As both director and editor of the project, Adrian Ursu won a Gold Telly Award for his creative efforts and beautiful execution of this PSA for the NAMM Foundation.
"The California Avocado Commission was brilliant and showed us the future of food marketing and connecting to shoppers."
70th Cannes Film Festival
Short Film Corner
United States | Fiction | 12 minutes
Short Film Selection Interview 2017
Hi Adrian, thanks for talking to tNC, how's everything going?
It's my pleasure. Things are very busy, I'm happy to say. Doing my best to keep momentum going.
Congratulations on having Hello part of this years short film corner, what does it mean for you to be able to share your film at Cannes?
There's a lot of built in name recognition with Cannes, so it's great in that it's quickly identifiable and a great piece of PR. When someone hasn't seen your film yet but they know that it's a part of something like Cannes, it immediately gives a positive association. Of course, ultimately you want everyone to see your film and it helps in that regard as well.
Are there any nerves setting in ahead of the festival?
Not really. I have more nerves as I set out to write the feature I'll direct next. Before the words are all down on the page there's still that thought of, "Man, will this be good?"
How did the project come about?
My wife and I were sitting talking about what to do next film-wise. We looked at something that wasn't going to be too crazy logistically speaking so we settled on something that would take place in one room.
That room happened to be impossible to find so we built a set on a soundstage. So much for simple logistics.
Tell me a little bit about hello, what can we expect?
I think the best thing I can say is expect to be thrown and surprised. It's a psychological thriller of sorts. You're dealing with a girl that's in a safe room in a psychiatric ward and certainly has problems. But you find that what you thought was the problem and what's happening, isn't the case at all.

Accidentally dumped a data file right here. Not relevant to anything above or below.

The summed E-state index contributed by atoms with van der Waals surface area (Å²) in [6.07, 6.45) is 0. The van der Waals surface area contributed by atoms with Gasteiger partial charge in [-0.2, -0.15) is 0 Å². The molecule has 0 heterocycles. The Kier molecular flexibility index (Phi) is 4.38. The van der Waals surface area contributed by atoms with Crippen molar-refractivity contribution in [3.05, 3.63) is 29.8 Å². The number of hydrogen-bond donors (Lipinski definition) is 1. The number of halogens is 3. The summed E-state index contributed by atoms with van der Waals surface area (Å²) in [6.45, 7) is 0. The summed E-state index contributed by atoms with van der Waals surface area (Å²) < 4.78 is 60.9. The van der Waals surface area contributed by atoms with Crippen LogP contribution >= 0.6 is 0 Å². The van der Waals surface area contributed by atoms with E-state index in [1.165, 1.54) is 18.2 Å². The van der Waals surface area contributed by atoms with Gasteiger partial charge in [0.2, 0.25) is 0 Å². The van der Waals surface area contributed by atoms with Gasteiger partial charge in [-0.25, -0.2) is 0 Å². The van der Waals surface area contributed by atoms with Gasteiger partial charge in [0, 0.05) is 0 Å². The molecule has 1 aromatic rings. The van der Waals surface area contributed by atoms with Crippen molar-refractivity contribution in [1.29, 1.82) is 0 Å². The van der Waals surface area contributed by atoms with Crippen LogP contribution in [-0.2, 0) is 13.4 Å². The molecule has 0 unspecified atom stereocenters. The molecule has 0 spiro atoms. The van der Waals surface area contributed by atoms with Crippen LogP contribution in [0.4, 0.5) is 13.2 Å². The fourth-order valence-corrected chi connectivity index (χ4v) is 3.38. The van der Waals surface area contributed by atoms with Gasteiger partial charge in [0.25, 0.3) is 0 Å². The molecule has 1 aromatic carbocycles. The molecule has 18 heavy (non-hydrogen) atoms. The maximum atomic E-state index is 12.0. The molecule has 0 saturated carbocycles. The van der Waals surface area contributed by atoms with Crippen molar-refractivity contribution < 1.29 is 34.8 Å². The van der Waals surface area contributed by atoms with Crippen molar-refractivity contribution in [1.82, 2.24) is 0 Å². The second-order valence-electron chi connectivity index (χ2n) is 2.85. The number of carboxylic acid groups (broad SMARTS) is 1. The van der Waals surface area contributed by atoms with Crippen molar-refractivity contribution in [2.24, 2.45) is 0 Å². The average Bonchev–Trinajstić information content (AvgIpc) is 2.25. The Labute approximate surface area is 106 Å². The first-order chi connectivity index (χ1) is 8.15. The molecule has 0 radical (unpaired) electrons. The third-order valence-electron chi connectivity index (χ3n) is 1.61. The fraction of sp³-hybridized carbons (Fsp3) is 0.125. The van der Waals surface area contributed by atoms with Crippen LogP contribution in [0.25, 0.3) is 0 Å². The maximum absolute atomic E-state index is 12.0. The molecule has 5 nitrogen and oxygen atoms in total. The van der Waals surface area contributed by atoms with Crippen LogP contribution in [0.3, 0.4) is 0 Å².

What was the inspiration behind your film?
Believe it or not, it was the clean production design behind some of the great science fiction films like 2001. Combined with solitude and being betrayed and you have, "Hello".
What was the most challenging scene for you to film?
There's a moment when the recognition of identity happens and sparks the unraveling for the characters. It was a touchy moment of belief or corny. It could have gone either way but the actors were wonderful and it works well. I still get a bit choked up watching as an "outsider" sometimes.
Looking back is there anything you would do differently on this film?
Figured out how to give myself more time shooting. I feel ilke that's always my response after I finish a film or music video. I wish I had more time to execute some of the things I had to leave behind.
Have you always been interested in filmmaking?
Definitely. I love storytelling. My family got a typewriter when I was a kid, pre computer days, and I went to town and typed up a story. I still have that story stored away. Maybe I'll film it as a little fun exercise.
What would you say has been the biggest lesson you have taken from making this film?
I actually went into this film wanting to execute things very precisely, from camera angles, to the actors blocking. I wanted to see if I could plan it all out so well in my head and on paper with shot lists, that what I intended, fully translated to the finished film. I didn't want to just get a ton of coverage and find the film in the edit. Not that it's not a valid approach, it's just not what I wanted with this film. It worked for me and I learned I could pull off what I had intended very closely.
Now you can be reflective what advice would you offer a fellow filmmaker?
Write. Shoot. Direct. And edit your heart out. I don't care if it's a zero budget film, just make it. One of my favorite films I made, I made for $100. There's a lot to be said for not being overly precious with your work as you build up experience. I've made that mistake and it paralyzed me. Be willing to fail. But be equally willing to succeed.
And finally what do you hope people will take away from your film?
A feeling that they had a nice ride for 12 minutes. Regardless of whether they love it or hate it, a strong feeling either way is a pretty good thing. But of course, I'd love for people to walk away having really enjoyed the film.
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